News this morning that JotSpot, a favorite Web Office contender of mine, has
been acquired by Google. I’ve spoken to co-founder and CEO Joe Kraus several times over the past
year or so and have found him to be one of the most eloquent people on the topic
of Web Office. Here’s what he wrote this morning on the Google
blog
:

“As we built the business over the past three years Google consistently
attracted our attention. We watched them acquire Writely, and launch Google
Groups, Google Spreadsheets and Google Apps for Your Domain. It was pretty
apparent that Google shared our vision for how groups of people can create,
manage and share information online. Then when we had conversations with people
at Google we found ourselves completing each other’s sentences. Joining Google
allows us to plug into the resources that only a company of Google’s scale can
offer, like a huge audience, access to world-class data centers and a team of
incredibly smart people.”

See also the post on
JotSpot’s blog
. To me, JotSpot is a company that ‘gets’ the Web Office, as evidenced by my
interviews with Joe. In terms of their product, what started out as a wiki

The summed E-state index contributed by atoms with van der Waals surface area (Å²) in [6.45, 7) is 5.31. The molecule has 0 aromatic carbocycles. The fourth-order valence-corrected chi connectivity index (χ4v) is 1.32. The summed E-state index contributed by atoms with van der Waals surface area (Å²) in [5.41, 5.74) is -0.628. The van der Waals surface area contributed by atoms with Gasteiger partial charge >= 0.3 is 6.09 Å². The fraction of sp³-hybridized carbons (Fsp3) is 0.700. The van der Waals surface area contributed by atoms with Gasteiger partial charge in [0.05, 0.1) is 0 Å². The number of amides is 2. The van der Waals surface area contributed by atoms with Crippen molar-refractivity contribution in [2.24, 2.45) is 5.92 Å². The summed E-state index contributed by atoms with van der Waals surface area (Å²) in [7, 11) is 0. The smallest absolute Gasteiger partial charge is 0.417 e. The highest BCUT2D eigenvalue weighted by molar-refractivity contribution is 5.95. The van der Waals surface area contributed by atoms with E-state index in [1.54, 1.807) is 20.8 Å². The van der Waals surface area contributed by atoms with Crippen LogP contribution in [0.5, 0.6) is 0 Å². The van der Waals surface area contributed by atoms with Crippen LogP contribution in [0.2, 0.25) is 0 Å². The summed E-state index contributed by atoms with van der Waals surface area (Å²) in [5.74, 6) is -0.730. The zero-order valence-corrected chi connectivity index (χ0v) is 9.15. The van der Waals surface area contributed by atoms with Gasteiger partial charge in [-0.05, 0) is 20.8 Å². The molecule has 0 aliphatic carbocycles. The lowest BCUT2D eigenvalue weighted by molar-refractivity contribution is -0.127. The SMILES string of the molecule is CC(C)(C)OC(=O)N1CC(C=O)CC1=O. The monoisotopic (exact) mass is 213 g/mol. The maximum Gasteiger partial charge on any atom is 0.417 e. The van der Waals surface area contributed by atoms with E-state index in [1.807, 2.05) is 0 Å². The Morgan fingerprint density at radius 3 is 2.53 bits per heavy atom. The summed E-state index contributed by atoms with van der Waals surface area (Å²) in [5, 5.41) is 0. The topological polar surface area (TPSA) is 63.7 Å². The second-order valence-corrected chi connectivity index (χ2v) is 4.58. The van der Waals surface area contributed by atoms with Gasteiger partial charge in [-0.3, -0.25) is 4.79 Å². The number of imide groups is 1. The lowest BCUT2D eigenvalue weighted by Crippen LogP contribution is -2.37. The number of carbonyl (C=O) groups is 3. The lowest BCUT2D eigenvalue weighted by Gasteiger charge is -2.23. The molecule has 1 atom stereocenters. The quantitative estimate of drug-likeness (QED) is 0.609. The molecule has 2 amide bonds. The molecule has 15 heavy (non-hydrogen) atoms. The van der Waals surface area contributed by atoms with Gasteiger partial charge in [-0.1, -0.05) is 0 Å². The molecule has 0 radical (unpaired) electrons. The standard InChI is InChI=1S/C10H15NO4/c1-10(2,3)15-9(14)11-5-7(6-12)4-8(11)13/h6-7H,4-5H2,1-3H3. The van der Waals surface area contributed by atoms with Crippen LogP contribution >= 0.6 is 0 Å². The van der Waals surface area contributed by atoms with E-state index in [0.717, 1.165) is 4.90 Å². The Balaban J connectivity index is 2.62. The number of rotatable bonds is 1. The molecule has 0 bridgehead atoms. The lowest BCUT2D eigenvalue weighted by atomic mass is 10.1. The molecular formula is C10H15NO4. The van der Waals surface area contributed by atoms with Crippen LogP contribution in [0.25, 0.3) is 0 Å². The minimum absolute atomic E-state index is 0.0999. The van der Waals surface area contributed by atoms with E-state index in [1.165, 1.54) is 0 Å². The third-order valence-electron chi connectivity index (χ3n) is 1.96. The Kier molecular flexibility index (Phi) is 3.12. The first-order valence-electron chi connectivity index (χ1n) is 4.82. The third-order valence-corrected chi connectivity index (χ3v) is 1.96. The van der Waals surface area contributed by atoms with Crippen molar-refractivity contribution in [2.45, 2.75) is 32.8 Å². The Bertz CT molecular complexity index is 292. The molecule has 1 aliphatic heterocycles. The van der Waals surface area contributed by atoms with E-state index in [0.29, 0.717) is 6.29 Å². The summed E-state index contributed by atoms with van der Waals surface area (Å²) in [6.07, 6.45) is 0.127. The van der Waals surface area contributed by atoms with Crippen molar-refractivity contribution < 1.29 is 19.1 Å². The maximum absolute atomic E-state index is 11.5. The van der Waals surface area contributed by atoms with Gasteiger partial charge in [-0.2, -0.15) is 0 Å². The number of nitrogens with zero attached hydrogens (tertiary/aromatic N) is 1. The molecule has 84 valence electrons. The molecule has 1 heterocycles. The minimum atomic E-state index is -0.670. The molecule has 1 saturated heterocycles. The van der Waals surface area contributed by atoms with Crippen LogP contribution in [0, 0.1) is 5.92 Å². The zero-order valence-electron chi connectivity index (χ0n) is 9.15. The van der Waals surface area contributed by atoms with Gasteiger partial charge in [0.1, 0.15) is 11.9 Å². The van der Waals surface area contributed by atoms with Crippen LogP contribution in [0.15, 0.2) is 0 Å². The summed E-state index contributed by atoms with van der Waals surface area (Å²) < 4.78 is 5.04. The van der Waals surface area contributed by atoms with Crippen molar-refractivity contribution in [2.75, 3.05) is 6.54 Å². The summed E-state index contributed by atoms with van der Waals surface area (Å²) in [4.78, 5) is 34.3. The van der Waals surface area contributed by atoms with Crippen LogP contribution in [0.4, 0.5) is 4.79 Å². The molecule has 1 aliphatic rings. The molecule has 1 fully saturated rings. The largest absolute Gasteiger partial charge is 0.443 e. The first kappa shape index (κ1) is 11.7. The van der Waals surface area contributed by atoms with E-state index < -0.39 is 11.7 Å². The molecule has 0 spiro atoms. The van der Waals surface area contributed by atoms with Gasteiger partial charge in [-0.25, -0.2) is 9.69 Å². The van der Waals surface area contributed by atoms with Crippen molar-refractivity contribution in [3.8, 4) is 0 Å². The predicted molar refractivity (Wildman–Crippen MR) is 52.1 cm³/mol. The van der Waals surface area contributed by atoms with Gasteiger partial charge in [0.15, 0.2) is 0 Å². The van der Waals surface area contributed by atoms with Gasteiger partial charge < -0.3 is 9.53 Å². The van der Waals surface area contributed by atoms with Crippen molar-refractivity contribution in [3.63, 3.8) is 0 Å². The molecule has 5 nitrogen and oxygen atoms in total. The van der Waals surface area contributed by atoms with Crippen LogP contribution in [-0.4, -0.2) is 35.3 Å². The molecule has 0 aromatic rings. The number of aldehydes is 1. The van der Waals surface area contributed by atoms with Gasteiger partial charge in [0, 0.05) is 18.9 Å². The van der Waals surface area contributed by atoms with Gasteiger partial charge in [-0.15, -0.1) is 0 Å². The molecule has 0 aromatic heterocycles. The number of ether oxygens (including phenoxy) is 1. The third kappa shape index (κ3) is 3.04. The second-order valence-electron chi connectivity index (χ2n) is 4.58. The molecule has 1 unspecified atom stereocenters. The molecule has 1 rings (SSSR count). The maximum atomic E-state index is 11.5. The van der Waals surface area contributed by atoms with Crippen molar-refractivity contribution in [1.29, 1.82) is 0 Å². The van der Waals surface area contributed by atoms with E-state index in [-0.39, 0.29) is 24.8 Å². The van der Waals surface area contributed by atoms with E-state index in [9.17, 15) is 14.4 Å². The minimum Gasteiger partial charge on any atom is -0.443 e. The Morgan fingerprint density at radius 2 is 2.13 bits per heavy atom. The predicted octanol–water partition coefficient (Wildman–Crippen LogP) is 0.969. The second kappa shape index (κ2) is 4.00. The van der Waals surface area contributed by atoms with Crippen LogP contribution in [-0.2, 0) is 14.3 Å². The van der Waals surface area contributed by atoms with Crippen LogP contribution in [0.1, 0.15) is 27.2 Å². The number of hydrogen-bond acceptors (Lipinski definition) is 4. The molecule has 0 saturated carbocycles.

company slowly but surely was morphing into a Web Office suite contender this
year. Back in July, JotSpot
released its 2.0 version
. It was described by Joe Kraus at that point as
“wikis meets Microsoft Office”. The upgrade enabled JotSpot users to
collaborate on different types of “office-like” products. Its
spreadsheet product, Tracker, was integrated into their core wiki product –
along with calendars, File Cabinets, Photo Pages. In the October
release of JotSpot
, more apps were added to their application gallery:
group directory, forum and To Do Lists.

Joe told
me in October
that although JotSpot still positioned itself as a wiki
nowadays – they didn’t necessarily see themselves in that space in 5-10 years.
The reason JotSpot was positioning itself as something different than a straight
Web Office Suite (with word processing, spreadsheets, etc) is that Joe believes
Microsoft itself will eventually position itself in that market. So with the wiki/office
hybrid vision, JotSpot was approaching the space from a different angle.
JotSpot’s strategy was to “embrace and extend the space” (more on that
in an earlier interview I
did with Joe
). Of course that all will change now that JotSpot has the
resources and reach of Google behind them! 

But what won’t change is that JotSpot
will be a ‘web native’ application, not just an online replica of Microsoft
Office. Google has certainly shown it gets this, with its Writely acquisition
and most recently the conversion into Google
Docs & Spreadsheets
(which is a starter towards a fuller suite). Now
with JotSpot on board, Google has, I believe, a formidable armory of Web Office
tools.